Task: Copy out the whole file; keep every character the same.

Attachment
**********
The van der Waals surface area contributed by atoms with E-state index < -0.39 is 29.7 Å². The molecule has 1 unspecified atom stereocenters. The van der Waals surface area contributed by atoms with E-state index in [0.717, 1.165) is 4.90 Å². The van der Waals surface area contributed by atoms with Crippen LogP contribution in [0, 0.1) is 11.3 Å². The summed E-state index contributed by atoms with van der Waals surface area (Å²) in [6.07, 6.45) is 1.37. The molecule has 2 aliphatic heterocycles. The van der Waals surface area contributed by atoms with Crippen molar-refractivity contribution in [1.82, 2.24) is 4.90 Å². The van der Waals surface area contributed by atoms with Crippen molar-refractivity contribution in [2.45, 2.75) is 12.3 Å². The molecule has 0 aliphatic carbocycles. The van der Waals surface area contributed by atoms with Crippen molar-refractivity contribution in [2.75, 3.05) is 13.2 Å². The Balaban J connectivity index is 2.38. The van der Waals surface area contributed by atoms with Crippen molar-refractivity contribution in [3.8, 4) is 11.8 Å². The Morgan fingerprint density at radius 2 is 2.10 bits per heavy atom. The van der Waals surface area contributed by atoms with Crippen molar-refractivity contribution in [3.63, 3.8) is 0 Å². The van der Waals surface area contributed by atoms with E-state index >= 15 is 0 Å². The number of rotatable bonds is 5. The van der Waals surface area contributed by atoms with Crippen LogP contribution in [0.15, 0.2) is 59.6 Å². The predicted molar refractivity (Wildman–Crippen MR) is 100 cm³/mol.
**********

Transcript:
The van der Waals surface area contributed by atoms with E-state index < -0.39 is 29.7 Å². The molecule has 1 unspecified atom stereocenters. The van der Waals surface area contributed by atoms with E-state index in [0.717, 1.165) is 4.90 Å². The van der Waals surface area contributed by atoms with Crippen LogP contribution in [0, 0.1) is 11.3 Å². The summed E-state index contributed by atoms with van der Waals surface area (Å²) in [6.07, 6.45) is 1.37. The molecule has 2 aliphatic heterocycles. The van der Waals surface area contributed by atoms with Crippen molar-refractivity contribution in [1.82, 2.24) is 4.90 Å². The van der Waals surface area contributed by atoms with Crippen molar-refractivity contribution in [2.45, 2.75) is 12.3 Å². The molecule has 0 aliphatic carbocycles. The van der Waals surface area contributed by atoms with Crippen molar-refractivity contribution in [2.75, 3.05) is 13.2 Å². The Balaban J connectivity index is 2.38. The van der Waals surface area contributed by atoms with Crippen molar-refractivity contribution in [3.8, 4) is 11.8 Å². The Morgan fingerprint density at radius 2 is 2.10 bits per heavy atom. The van der Waals surface area contributed by atoms with Crippen molar-refractivity contribution in [3.63, 3.8) is 0 Å². The van der Waals surface area contributed by atoms with E-state index >= 15 is 0 Å². The number of rotatable bonds is 5. The van der Waals surface area contributed by atoms with Crippen LogP contribution in [0.15, 0.2) is 59.6 Å². The predicted molar refractivity (Wildman–Crippen MR) is 100 cm³/mol.